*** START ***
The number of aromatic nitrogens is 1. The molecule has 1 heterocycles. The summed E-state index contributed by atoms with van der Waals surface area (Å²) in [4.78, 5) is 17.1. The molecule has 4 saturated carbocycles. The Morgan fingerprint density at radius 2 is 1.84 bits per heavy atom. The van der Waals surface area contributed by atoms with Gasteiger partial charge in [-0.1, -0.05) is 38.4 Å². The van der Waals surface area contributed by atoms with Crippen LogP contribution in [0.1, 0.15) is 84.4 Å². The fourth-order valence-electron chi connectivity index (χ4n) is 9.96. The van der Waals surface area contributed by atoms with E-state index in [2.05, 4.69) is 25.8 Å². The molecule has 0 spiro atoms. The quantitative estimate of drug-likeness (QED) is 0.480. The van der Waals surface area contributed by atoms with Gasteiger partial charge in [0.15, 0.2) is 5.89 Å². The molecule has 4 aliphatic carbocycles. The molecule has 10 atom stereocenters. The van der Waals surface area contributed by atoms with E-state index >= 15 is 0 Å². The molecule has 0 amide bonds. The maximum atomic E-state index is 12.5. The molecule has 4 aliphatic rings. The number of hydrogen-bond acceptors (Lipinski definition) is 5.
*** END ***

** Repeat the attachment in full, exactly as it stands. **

The number of aromatic nitrogens is 1. The molecule has 1 heterocycles. The summed E-state index contributed by atoms with van der Waals surface area (Å²) in [4.78, 5) is 17.1. The molecule has 4 saturated carbocycles. The Morgan fingerprint density at radius 2 is 1.84 bits per heavy atom. The van der Waals surface area contributed by atoms with Gasteiger partial charge in [-0.1, -0.05) is 38.4 Å². The van der Waals surface area contributed by atoms with Crippen LogP contribution in [0.1, 0.15) is 84.4 Å². The fourth-order valence-electron chi connectivity index (χ4n) is 9.96. The van der Waals surface area contributed by atoms with E-state index in [2.05, 4.69) is 25.8 Å². The molecule has 0 spiro atoms. The quantitative estimate of drug-likeness (QED) is 0.480. The van der Waals surface area contributed by atoms with Gasteiger partial charge in [0.15, 0.2) is 5.89 Å². The molecule has 4 aliphatic carbocycles. The molecule has 10 atom stereocenters. The van der Waals surface area contributed by atoms with E-state index >= 15 is 0 Å². The molecule has 0 amide bonds. The maximum atomic E-state index is 12.5. The molecule has 4 aliphatic rings. The number of hydrogen-bond acceptors (Lipinski definition) is 5.